- Fenianism’s Bermuda Footprint:Revolutionary Nationalism in the Victorian Empire*
Although such rumours are frequently groundless or are set afloat to cover other schemes, or so flatter the conceit of the plotters by exciting alarms, it would be well, considering the desperate wickedness of some of the Fenian outrages, that our people should be well on their guard, and that the proceedings of all unaccredited strangers arriving among us should be carefully watched lest our apparent security should encourage or beget the conception of such a design.Bermuda Royal Gazette, 14 February 1882
In 1882 the Bermuda Royal Gazette published an article under the headline “Fenian Plots” that identified continual threats posed by Irish American nationalists to the tiny mid-Atlantic islands of Bermuda. These threats included the “frequently groundless” plot of the Irish Republican Union (IRU) to rescue John Mitchel, the prominent Young Ireland revolutionary and political journalist, from the prison hulks off the Bermudian coast; the circulation of misinformation by the Fenian Brotherhood to “cover other schemes” such as the invasion of Canada in 1866; and the attempted “Fenian outrages” of the dynamiters that had become prevalent in Britain in the first half of the 1880s. Although none of these plots materialized, they nevertheless had a profound impact on the geostrategically significant island colony. By examining the cumulative impact of these schemes, this essay will demonstrate the previously unacknowledged significance of Bermuda to Irish American revolutionaries [End Page 141] throughout the Victorian period and contribute to the growing historiography suggesting that the strategic outlook of Fenianism was more geographically ambitious than traditional scholarship has recognized.1
While this scholarly approach has been successful in broadening the scope of inquiry and shifting the focus away from individuals and organizations and toward the impact of Fenianism on the broader Atlantic world,2 its concentration has largely been on mainland North America and the Canadian Maritimes.3 By widening this geographic range further to include other Atlantic spaces such as Bermuda, it is possible to examine traditional revolutionary attempts to attack the empire by members of the diaspora in parallel with implicit aspects of Irish imperial experience in the guise of those who defended it from within. Bermuda in this instance thus provides a point of intersection between the formal British empire and the “counter-empire” suggested by Máirtín Ó Catháin.4 In choosing Bermuda as the focal point, I aim to consider what Barry Crosbie has called the [End Page 142] “cross-cultural experiences, ideologies, institutions, and personnel” that were integral to Irish involvement in the British imperial project.5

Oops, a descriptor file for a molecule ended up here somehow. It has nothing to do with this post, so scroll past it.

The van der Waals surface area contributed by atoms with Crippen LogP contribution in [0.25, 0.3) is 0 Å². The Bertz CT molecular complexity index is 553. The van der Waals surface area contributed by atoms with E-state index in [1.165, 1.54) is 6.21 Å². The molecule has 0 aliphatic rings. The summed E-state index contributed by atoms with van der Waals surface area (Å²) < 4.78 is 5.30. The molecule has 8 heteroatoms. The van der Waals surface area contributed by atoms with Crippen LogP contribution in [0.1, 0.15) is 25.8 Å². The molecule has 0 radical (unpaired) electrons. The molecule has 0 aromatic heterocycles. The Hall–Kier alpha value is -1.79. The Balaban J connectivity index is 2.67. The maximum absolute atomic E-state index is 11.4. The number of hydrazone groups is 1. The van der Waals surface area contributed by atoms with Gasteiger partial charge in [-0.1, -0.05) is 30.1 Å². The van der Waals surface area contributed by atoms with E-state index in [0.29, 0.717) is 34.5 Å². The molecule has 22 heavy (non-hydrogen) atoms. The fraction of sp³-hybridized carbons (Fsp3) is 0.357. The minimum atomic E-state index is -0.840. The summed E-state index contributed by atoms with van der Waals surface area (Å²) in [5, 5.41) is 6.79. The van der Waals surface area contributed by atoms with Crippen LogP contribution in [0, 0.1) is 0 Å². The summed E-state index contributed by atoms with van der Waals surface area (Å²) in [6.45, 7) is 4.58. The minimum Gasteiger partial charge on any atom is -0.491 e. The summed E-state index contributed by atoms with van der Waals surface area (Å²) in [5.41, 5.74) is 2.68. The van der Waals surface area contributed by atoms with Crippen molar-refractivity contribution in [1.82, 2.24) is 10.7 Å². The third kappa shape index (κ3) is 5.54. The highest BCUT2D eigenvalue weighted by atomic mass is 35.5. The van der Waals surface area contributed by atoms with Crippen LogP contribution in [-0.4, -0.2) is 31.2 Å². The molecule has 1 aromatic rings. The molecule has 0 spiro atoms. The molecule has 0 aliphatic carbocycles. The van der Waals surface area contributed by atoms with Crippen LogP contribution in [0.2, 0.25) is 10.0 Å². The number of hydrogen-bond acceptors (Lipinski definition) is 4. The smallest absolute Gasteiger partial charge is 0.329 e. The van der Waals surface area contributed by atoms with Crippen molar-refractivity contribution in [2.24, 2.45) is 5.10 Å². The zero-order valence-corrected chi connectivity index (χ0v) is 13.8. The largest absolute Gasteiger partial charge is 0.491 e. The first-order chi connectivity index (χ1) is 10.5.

This essay also argues that Irish physical-force nationalism had a broader political utility for Bermuda’s colonial administrators and their counterparts at Westminster that was centered on the appropriation of imperial resources. Fear of anticolonialism, invasion, and terrorism served a vital function for those administrators, allowing them to significantly upgrade Bermuda’s defensive infrastructure. Central to this discussion is the acknowledgment of the marked disparity between the rhetoric used to dismiss Fenianism and the actual measures taken to meet those potential threats. Any assessment of governmental reactions to Fenianism must consider both of these aspects—rhetoric and reaction. The precise nature of the actions described highlights not only the primacy of the naval responses to imperial threats but also the way in which Irish American revolutionaries viewed the empire in specifically naval and transnational terms.
Three interrelated lines of inquiry will be developed here. First, an exploration will be offered of the breadth of interactions between Ireland and Bermuda, particularly along institutional lines. This is designed to serve as a baseline against which the threats can be contextualized within both the imperial and the Atlantic world. The essay will then consider the precise nature of the various threats against Bermuda in order to establish the different ways in which revolutionary Irish nationalists sought to exploit the island. Finally, a consideration will be offered of the civil, military, naval, and diplomatic networks activated by the British authorities across the Atlantic world to counter real and perceived threats to Bermuda.
Bermuda, Ireland, and the British Atlantic
While the two islands are...